This article is published in the August 2014 issue.

What’s Going on at the Computing Community Consortium (CCC)

New Council Members

The CCC Council is comprised of 20 members who have expertise in diverse areas of computing. They are instrumental in leading CCC’s visioning programs, which help create and enable visions for future computing research. Members serve staggered three-year terms that rotate every July.  The Computing Research Association, in consultation with the National Science Foundation, has appointed six new members to the Computing Community Consortium Council, who began their terms this July 1:

  • Lorenzo Alvisi, University of Texas at Austin
  • Vasant Honavar, Pennsylvania State University
  • Jennifer Rexford, Princeton University
  • Debra Richardson, University of California—Irvine
  • Klara Nahrstedt, University of Illinois at Urbana- Champaign
  • Ben Zorn, Microsoft Research

The CCC, CRA and NSF thank those Council members whose terms ended on June 30 for their exceptional dedication and service to the CCC and to the broader computing research community:

  • Edward Lazowska, University of Washington; founding Chair of CCC
  • Anita Jones, University of Virginia, founding member of CCC
  • Deborah Crawford, Drexel University
  • Fred Schneider, Cornell University
  • Josep Torrellas, University of Illinois at Urbana- Champaign

With the rotation of new Council members, a new Executive Committee was formed to lead the Council:

  • Greg Hager, Johns Hopkins University (Chair)
  • Elizabeth Mynatt, Georgia Tech (Vice Chair)
  • Liz Bradley, University of Colorado, Boulder
  • Mark Hill, University of Wisconsin, Madison
  • Bob Sproull, formerly Sun Labs

Aging in Place Workshop

The CCC will hold a workshop on Aging in Place that will bring together needed interdisciplinary expertise, assess the state of the science at the human, medical, and technology levels, and articulate a research vision for a systems engineering approach to the development of technologies and solutions to support the home management of persons with significant chronic diseases and their family care providers. Effective home management of such chronic diseases as dementia, heart failure, hypertension, chronic obstructive airway disease (COPD), and asthma would reduce hospitalizations and other healthcare costs and improve quality of life. Currently, there is a paucity of research in these aging in place technologies (AiPT) from a systems approach that includes the expertise of both health and computer science. This workshop will discuss challenges and opportunities and provide a research agenda regarding the next steps needed in the development and application of technology to home management of chronic diseases.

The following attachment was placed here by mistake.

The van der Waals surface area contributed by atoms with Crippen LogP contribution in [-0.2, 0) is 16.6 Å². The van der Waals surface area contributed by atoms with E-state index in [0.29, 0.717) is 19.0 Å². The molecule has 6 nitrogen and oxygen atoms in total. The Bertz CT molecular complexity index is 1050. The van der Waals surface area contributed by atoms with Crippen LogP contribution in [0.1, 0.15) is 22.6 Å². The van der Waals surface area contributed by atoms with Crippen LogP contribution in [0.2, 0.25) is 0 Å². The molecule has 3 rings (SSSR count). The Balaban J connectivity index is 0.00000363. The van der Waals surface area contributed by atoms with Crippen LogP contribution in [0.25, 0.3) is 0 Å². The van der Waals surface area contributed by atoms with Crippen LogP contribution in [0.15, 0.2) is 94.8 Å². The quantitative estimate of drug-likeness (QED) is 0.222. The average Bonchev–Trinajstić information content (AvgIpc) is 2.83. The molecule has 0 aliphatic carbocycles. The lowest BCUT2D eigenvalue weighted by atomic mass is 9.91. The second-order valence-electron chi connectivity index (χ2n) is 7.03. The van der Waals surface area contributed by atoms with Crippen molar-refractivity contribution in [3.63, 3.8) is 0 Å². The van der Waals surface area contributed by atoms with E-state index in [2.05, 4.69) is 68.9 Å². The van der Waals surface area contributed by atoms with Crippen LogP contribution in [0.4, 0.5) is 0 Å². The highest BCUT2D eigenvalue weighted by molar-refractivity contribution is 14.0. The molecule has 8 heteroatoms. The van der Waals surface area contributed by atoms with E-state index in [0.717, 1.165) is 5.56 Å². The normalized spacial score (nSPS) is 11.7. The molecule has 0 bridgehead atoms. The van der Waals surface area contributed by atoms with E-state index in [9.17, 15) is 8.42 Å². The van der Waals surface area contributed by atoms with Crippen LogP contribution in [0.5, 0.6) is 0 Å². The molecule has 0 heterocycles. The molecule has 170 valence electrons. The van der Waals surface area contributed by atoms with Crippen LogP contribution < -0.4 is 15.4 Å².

The workshop will be held September 10-11 in Bethesda, MD.  For more information on this workshop, please visit our website or contact Ann Drobnis (

Uncertainty in Computation Workshop

The CCC will hold a workshop on Uncertainty in Computation to discuss the future research directions related to the modeling of uncertainty in computations and the ways in which the uncertainty inherent in many computational processes can be communicated to those tasked with making decisions based on such data.  Uncertainty quantification for computational simulations is a maturing discipline, but little study has yet gone in to the relationship between uncertainty quantification and the communication of uncertainty to decision makers. Data analytics is rapidly becoming far more sophisticated and enjoying widespread use, but is still largely lacking in well principled methods for quantifying uncertainty associated with the information contained in large data sets.  The field of decision science recognizes the importance of understanding decision making under uncertainty, but much of this work is not closely integrated with either formal uncertainty quantification or the explosion of computational uncertainty associated with data analytics.

The workshop will address these issues in two ways.  A set of research challenges will be defined that, if solved, will make the computation and utilization of uncertainty more ubiquitous in a variety of computing applications and systems.  In addition, joint goals and methods between different disciplines identified to help establish an interdisciplinary agenda for addressing challenges that uncertainty poses.  Success in these efforts will accomplish better decision making through a better understanding of uncertainty, better understanding of models and their accuracy by data analysis and simulation scientists, and increased credibility of computational estimates and simulations by the public through better understanding of uncertainty.

The workshop will be held October 15-16 in Washington, DC.  For more information on this workshop, please visit our website or contact Ann Drobnis (